Duke Lemur Center Coloring Pages
What did the lemur say to the sailor? Aye-aye, captain.
You might have seen lemurs that like to "move it, move it" in an animated movie or maybe at the zoo. Did you know that the world's largest and most diverse population of lemurs outside their native home in Madagascar are living in Durham? The lemurs featured on these coloring pages are from the Duke Lemur Center (DLC), a world leader in the study, care, and protection of lemurs founded on the campus of Duke University in 1966. The DLC is home to more than 200 animals across 14 species!
Because all of its research is non-invasive, the DLC is open to the public and educates more than 35,000 visitors annually. Purchase a ticket online to schedule a tour and see some lemurs in person.
Below you will find a collection of free lemur coloring pages for both kids and adults. Download the coloring pages, print them out, and bring them to life. Take a picture and tag Discover Durham @durhamnc with your finished art.
Due to its bizarre appearance and unusual feeding habits, the aye-aye is considered by many to be the strangest primate in the world. Unusual physical characteristics include incisors that are continually growing, extremely large ears, and a middle finger which is skeletal in appearance and used as a primary sensory organ.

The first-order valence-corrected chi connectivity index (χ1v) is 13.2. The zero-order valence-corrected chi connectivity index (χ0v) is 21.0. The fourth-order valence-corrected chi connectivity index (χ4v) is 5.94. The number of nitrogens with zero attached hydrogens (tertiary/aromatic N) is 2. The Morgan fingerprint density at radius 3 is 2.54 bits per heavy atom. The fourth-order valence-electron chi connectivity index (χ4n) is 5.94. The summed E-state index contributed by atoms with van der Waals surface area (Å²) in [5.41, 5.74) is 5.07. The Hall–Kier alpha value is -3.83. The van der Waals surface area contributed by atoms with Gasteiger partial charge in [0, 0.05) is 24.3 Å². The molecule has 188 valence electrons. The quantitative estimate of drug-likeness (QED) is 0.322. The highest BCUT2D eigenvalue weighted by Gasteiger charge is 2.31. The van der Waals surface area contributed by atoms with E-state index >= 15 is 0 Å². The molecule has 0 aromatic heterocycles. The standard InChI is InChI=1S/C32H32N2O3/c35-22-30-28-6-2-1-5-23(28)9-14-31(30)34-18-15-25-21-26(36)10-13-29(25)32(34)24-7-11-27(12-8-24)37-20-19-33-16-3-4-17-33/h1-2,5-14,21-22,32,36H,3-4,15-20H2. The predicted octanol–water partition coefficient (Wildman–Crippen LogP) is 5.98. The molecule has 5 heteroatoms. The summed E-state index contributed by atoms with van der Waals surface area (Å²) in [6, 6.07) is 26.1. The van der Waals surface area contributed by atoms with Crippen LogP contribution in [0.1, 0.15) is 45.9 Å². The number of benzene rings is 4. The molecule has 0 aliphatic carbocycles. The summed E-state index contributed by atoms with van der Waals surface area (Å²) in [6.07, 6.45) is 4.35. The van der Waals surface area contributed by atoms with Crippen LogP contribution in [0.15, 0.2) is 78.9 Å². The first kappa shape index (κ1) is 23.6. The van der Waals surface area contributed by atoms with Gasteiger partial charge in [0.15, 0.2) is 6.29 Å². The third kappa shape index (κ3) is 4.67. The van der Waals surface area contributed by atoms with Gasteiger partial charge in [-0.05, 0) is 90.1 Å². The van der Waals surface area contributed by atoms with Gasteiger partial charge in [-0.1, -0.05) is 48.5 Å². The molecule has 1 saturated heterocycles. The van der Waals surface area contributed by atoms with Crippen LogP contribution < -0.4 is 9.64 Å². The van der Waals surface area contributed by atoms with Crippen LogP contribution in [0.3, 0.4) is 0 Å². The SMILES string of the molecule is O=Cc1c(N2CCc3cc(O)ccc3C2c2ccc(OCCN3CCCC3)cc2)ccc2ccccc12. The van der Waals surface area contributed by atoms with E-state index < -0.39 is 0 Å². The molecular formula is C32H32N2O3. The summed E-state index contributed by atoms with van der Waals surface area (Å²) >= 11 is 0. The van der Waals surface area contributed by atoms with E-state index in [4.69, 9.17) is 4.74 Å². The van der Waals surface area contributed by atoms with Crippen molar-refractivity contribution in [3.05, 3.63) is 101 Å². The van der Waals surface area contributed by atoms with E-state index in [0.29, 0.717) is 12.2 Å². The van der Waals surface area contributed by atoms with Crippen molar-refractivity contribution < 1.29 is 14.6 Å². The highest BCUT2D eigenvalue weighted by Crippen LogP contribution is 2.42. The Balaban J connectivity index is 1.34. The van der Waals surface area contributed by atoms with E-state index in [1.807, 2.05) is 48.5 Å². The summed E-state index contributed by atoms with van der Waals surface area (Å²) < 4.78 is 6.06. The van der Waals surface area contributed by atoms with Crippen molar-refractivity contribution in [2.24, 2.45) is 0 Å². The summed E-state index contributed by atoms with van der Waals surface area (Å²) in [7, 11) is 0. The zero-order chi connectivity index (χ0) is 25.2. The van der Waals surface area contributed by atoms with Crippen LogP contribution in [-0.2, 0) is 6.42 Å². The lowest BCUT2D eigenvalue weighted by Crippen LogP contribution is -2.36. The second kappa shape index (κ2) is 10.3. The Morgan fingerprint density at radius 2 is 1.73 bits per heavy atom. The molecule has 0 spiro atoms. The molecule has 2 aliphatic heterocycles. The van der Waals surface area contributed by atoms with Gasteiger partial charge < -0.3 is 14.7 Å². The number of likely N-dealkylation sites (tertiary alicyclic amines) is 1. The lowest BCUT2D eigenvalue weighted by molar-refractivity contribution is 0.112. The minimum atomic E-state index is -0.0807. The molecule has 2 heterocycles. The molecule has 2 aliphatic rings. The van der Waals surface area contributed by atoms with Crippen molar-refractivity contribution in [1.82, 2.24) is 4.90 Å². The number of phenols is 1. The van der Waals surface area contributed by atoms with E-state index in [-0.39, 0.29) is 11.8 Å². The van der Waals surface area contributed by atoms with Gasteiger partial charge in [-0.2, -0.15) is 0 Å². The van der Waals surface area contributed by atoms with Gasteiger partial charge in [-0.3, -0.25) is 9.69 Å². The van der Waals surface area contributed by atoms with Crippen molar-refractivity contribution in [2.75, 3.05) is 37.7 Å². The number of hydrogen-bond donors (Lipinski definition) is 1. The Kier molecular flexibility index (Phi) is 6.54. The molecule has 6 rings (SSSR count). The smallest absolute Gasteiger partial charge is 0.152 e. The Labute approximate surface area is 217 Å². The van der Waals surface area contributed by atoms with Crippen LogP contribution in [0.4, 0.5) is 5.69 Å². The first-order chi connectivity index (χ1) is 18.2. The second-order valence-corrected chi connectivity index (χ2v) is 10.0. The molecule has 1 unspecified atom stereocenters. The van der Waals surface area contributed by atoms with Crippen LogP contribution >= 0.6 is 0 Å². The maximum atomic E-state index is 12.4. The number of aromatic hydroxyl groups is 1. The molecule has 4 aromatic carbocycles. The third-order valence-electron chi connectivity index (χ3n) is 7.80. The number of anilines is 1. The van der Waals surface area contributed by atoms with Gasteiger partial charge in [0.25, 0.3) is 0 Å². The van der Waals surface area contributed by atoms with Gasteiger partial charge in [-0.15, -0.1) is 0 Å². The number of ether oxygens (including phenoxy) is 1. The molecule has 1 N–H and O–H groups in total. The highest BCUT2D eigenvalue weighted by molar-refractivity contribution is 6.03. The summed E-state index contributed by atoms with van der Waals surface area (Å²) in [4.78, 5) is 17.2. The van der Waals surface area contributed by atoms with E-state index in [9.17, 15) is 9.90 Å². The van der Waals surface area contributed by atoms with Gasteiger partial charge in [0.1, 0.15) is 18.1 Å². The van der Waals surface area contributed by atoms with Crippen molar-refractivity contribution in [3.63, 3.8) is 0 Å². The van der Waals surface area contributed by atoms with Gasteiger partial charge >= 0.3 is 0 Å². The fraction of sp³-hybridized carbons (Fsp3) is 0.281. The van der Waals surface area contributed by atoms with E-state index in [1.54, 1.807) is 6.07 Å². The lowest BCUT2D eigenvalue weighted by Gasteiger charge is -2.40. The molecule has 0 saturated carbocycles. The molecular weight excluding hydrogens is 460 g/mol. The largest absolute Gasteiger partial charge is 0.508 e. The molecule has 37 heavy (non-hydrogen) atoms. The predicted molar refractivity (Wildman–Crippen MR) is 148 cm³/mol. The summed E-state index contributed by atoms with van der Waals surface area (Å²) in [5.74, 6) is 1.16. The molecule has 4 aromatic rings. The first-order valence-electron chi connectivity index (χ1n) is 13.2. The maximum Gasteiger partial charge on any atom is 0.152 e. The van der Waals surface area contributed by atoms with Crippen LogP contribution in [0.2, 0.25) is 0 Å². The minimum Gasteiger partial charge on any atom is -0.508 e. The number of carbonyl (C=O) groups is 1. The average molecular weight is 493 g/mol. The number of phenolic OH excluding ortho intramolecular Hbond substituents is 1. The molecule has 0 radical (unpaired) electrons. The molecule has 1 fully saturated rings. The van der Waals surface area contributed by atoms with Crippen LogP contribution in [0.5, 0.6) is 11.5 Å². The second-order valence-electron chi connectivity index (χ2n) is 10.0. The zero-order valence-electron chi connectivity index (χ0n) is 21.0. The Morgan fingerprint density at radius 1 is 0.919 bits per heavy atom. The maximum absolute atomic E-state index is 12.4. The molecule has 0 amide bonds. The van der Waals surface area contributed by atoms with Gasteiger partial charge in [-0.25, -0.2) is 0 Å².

Blue-Eyed Black Lemur
As its name suggests, the blue-eyed black lemur has impressive blue eyes, a rarity among non-human primates. The eyes can range in color from a shocking electric blue, a light sky-blue, or a softer gray-blue.
Fat-Tailed Dwarf Lemur
Before hibernating, fat-tailed dwarf lemurs begin accumulating fat in their tails by gorging on food during the wet season (when fruits and flowers are more abundant) in preparation for the dry season.
The Malagasy name ‘sifaka’ comes from the distinct call this animal makes as it travels through the trees: “shif-auk.”
The DLC was home to arguably the most famous Coquerel’s sifaka, Jovian, also known as Zoboomafoo, the leaping star of the PBS Kids show hosted by brothers Martin and Chris Kratt.
For more fun facts about lemurs, check out the Duke Lemur Center!